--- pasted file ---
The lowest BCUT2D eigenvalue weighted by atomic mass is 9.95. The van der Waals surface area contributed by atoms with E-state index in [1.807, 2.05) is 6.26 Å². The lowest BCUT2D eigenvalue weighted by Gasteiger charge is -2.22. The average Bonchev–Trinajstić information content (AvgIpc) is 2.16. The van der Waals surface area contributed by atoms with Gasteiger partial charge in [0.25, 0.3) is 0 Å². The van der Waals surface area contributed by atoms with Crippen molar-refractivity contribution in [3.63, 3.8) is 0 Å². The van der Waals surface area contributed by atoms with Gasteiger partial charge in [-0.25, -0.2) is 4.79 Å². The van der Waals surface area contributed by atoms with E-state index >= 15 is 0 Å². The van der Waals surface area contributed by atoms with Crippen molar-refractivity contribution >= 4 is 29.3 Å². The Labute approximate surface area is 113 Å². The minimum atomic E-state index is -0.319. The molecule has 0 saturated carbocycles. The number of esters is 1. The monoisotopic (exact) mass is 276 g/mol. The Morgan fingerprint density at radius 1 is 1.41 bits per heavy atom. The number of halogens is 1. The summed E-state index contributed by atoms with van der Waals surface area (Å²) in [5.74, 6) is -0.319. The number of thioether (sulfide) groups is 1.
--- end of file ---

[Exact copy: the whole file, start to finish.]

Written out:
The lowest BCUT2D eigenvalue weighted by atomic mass is 9.95. The van der Waals surface area contributed by atoms with E-state index in [1.807, 2.05) is 6.26 Å². The lowest BCUT2D eigenvalue weighted by Gasteiger charge is -2.22. The average Bonchev–Trinajstić information content (AvgIpc) is 2.16. The van der Waals surface area contributed by atoms with Gasteiger partial charge in [0.25, 0.3) is 0 Å². The van der Waals surface area contributed by atoms with Crippen molar-refractivity contribution in [3.63, 3.8) is 0 Å². The van der Waals surface area contributed by atoms with Gasteiger partial charge in [-0.25, -0.2) is 4.79 Å². The van der Waals surface area contributed by atoms with E-state index >= 15 is 0 Å². The van der Waals surface area contributed by atoms with Crippen molar-refractivity contribution >= 4 is 29.3 Å². The Labute approximate surface area is 113 Å². The minimum atomic E-state index is -0.319. The molecule has 0 saturated carbocycles. The number of esters is 1. The monoisotopic (exact) mass is 276 g/mol. The Morgan fingerprint density at radius 1 is 1.41 bits per heavy atom. The number of halogens is 1. The summed E-state index contributed by atoms with van der Waals surface area (Å²) in [5.74, 6) is -0.319. The number of thioether (sulfide) groups is 1.